This time around we have a Google Apps for Educators system well established and I assumed academically focused students would be very handy with it.  I shouldn’t assume these things.  Once again I’m surprised at how habitual digital natives are with their technology use; they know how to do the few repetitive things they use technology for very fluently, but asking them to extend that fluency to other software or hardware results in the same kind of frustration you see in anyone.  Technology use really needs to be a generally taught skill – teaching specific apps on specific hardware doesn’t create genuine understanding of information technology and what it can do for you.

Beyond the typical tech-incompetence that we prefer to ignore rather than resolve, there were some deeper implications to technology use that became apparent while marking the final exam.  As a general rule, I encourage productive use of online information resources.  I consider a student who can meaningfully and accurately use the internet to enhance their knowledge to be in a good place academically.  I’m starting to rethink that position.

Marking these exams, I was surprised at how many of the students I thought were A+ English students couldn’t see the figurative implications of a fairly basic piece of satire.  This article from The Onion was included on the exam, but a frustratingly high number of students thought it was about ants.  Those that did pierce the literal barrier more often than not thought it was about the government (?) in spite of me telling them again and again that figurative meaning isn’t your opinion, it’s there in the text.  Less than 1/5 of the class were able to recognize the obvious references to religion and see that article as a satire about it.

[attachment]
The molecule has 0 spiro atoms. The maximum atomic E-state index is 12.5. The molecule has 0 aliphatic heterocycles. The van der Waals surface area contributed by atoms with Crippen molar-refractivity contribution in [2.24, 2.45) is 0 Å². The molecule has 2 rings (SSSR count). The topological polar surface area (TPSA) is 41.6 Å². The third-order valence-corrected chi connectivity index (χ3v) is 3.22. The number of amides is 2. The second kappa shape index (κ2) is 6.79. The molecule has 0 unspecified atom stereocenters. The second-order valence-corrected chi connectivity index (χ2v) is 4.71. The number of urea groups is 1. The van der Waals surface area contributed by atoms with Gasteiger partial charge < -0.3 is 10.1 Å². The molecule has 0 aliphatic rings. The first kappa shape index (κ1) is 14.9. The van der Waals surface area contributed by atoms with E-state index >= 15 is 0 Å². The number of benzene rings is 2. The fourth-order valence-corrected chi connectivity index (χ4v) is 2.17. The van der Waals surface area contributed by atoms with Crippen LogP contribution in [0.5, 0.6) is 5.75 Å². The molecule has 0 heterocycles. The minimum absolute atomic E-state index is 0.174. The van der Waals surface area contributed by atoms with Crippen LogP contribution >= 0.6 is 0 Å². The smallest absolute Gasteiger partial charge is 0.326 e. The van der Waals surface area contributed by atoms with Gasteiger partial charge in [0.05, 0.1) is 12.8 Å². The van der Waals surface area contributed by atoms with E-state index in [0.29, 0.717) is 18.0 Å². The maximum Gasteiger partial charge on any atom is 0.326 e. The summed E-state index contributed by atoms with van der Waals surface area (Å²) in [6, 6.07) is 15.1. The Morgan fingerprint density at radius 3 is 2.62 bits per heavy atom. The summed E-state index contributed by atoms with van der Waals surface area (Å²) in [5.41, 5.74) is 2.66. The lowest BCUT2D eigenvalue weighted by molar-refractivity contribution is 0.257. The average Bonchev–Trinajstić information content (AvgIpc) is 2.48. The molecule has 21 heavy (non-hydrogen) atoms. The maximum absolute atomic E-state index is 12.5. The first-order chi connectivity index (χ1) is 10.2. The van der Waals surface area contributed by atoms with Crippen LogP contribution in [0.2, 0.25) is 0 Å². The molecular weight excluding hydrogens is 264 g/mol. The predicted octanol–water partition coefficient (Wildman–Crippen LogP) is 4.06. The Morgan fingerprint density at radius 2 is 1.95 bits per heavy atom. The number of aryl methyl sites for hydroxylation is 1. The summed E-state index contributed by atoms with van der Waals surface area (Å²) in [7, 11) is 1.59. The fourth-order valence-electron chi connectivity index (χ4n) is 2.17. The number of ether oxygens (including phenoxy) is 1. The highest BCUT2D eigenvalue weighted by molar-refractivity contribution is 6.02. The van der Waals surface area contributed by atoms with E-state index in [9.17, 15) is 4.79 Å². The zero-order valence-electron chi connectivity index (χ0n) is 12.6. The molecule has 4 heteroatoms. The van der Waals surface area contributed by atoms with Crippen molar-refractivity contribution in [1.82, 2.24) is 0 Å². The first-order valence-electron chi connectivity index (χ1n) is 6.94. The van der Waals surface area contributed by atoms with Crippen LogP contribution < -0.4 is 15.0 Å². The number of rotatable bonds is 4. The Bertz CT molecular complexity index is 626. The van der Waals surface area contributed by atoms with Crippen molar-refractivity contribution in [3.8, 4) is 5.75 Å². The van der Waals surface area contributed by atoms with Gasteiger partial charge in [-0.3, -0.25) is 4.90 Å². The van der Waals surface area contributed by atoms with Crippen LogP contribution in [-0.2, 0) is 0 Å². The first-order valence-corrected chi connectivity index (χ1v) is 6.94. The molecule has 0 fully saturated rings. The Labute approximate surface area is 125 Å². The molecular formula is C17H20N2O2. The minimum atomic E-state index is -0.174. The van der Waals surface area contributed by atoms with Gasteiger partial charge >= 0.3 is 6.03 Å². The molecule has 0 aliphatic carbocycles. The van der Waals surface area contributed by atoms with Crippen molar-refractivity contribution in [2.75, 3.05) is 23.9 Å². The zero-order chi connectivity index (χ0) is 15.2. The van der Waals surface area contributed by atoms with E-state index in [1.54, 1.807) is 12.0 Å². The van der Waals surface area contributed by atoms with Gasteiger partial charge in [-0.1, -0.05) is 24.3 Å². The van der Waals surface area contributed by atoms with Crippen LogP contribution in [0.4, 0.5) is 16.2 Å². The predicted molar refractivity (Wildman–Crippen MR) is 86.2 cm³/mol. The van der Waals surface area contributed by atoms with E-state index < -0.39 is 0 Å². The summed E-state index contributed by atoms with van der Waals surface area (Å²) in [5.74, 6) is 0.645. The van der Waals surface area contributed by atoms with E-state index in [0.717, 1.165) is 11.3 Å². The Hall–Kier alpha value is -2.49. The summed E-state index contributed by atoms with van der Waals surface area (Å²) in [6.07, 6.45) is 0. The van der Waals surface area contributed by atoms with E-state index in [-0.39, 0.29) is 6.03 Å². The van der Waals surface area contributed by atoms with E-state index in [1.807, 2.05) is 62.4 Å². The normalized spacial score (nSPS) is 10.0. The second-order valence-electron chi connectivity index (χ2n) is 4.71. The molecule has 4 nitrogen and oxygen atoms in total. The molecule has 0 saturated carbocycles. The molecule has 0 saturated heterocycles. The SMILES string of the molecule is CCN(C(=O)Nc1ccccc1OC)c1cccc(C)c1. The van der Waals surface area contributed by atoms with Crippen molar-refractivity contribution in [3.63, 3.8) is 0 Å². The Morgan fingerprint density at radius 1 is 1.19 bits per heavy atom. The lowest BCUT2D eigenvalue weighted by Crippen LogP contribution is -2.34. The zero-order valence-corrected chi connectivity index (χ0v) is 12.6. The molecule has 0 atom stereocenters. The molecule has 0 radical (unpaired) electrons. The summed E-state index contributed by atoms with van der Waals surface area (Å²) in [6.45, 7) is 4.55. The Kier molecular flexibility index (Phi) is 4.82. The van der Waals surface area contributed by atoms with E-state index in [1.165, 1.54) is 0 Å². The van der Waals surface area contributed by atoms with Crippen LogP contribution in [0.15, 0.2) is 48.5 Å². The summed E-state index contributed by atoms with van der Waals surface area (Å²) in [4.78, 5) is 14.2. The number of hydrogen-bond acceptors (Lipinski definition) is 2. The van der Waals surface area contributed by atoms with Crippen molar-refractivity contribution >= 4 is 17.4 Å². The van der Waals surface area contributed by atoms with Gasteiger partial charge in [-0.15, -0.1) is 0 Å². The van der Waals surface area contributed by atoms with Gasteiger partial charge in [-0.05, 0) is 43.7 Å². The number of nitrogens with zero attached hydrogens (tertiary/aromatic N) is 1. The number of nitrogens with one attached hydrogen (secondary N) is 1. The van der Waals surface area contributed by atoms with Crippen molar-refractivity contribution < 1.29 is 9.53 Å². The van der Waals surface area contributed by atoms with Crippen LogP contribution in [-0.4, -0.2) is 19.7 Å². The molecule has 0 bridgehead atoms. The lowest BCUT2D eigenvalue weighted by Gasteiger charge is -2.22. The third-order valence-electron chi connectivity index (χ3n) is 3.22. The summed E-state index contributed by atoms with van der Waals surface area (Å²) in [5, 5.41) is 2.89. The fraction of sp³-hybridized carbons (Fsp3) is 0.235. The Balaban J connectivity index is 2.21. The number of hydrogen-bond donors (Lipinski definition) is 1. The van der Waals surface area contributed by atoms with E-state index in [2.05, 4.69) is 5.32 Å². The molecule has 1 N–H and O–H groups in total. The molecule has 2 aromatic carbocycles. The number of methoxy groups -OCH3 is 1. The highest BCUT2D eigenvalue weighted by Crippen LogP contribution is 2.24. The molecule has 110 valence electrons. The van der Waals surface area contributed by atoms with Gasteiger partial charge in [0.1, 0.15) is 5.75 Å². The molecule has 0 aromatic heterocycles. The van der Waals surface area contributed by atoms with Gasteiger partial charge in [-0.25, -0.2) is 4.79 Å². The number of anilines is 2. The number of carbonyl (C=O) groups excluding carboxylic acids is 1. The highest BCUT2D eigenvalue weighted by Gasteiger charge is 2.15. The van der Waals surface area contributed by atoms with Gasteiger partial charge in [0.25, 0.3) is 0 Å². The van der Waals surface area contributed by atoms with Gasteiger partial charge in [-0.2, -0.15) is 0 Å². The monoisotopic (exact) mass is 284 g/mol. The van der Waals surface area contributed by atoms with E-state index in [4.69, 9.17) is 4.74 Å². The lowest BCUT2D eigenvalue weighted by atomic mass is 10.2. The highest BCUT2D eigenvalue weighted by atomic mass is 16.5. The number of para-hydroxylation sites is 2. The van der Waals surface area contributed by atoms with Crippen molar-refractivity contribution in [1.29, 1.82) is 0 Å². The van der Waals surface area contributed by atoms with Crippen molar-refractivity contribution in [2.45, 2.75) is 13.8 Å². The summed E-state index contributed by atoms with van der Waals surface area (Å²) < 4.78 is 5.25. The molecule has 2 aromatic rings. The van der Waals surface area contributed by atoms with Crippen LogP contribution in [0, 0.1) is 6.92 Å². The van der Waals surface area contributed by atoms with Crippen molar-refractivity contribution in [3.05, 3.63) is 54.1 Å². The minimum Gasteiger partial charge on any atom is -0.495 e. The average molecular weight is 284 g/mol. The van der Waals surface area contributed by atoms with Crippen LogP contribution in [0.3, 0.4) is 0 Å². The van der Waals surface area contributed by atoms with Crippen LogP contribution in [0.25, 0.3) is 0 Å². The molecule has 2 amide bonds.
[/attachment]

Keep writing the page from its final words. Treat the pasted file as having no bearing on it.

Google doesn’t know anything.  The confusion between
information and knowledge is now rampant.  It’s
based on misunderstanding how technology works.


I’m left wondering, as I finalize grades in this class, how many students didn’t so much understand Macbeth as spout internet revelations about it.  In class, students would frequently answer questions from the smartphone Google search in their laps.  I once lamented, “there is no intelligence left, just high speed internet.”

Perhaps the future of learning is the opposite of what it has always been.  Instead of internalizing information and creating constellations of meaning within our own minds, we only need know how to find what someone else said about it on the interwebs.  This raises some scary questions around what understanding is.  Complex ideas, like being able to see into figurative meaning in a text, aren’t a matter of looking up what to say on the internet.  Skills like these are based on interrelated knowledge and practice.  If it isn’t internalized, no matter how tedious digital natives may find that process, you don’t know it.

That digital natives, even the really capable ones, are shying away from internalizing knowledge in favour of getting highly proficient at finding other people’s thoughts online is a real problem.  General ignorance around how digital technology works allows people to say stupid things like ‘Google knows everything!’  Educational technology happily exists in that ignorance, encouraging the use of technology without understanding the hows of it.  Rather than question technology use in learning using epistemology and pedagogy, we try to mimic its general use in society where it is driven by market forces.  If the kids are carrying smartphones around with them everywhere, they should be in class too.  BYOD, wifi everywhere, a screen for every student; these things aren’t going to necessarily increase learning.  When you’ve got Google in your pocket you end up questioning nothing.